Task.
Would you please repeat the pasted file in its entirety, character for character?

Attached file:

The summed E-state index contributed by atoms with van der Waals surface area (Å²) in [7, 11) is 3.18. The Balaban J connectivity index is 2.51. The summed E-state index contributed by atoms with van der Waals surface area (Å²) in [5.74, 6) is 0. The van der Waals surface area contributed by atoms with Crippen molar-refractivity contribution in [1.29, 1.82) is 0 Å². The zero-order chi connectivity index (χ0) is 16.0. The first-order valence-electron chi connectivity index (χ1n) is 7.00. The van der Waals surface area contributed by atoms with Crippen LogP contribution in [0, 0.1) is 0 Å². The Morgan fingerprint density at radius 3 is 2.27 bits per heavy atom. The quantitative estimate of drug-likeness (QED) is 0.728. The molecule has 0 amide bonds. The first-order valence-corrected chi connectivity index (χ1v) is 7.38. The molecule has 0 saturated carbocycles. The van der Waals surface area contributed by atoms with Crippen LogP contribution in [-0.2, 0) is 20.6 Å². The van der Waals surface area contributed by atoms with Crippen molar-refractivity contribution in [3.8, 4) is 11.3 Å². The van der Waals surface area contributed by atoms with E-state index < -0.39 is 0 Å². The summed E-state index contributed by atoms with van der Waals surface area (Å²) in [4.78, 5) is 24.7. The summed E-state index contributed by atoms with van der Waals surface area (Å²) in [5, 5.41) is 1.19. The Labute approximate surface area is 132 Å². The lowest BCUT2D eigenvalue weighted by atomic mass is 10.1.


The summed E-state index contributed by atoms with van der Waals surface area (Å²) in [7, 11) is 3.18. The Balaban J connectivity index is 2.51. The summed E-state index contributed by atoms with van der Waals surface area (Å²) in [5.74, 6) is 0. The van der Waals surface area contributed by atoms with Crippen molar-refractivity contribution in [1.29, 1.82) is 0 Å². The zero-order chi connectivity index (χ0) is 16.0. The first-order valence-electron chi connectivity index (χ1n) is 7.00. The van der Waals surface area contributed by atoms with Crippen LogP contribution in [0, 0.1) is 0 Å². The Morgan fingerprint density at radius 3 is 2.27 bits per heavy atom. The quantitative estimate of drug-likeness (QED) is 0.728. The molecule has 0 amide bonds. The first-order valence-corrected chi connectivity index (χ1v) is 7.38. The molecule has 0 saturated carbocycles. The van der Waals surface area contributed by atoms with Crippen LogP contribution in [-0.2, 0) is 20.6 Å². The van der Waals surface area contributed by atoms with Crippen molar-refractivity contribution in [3.8, 4) is 11.3 Å². The van der Waals surface area contributed by atoms with E-state index < -0.39 is 0 Å². The summed E-state index contributed by atoms with van der Waals surface area (Å²) in [4.78, 5) is 24.7. The summed E-state index contributed by atoms with van der Waals surface area (Å²) in [5, 5.41) is 1.19. The Labute approximate surface area is 132 Å². The lowest BCUT2D eigenvalue weighted by atomic mass is 10.1.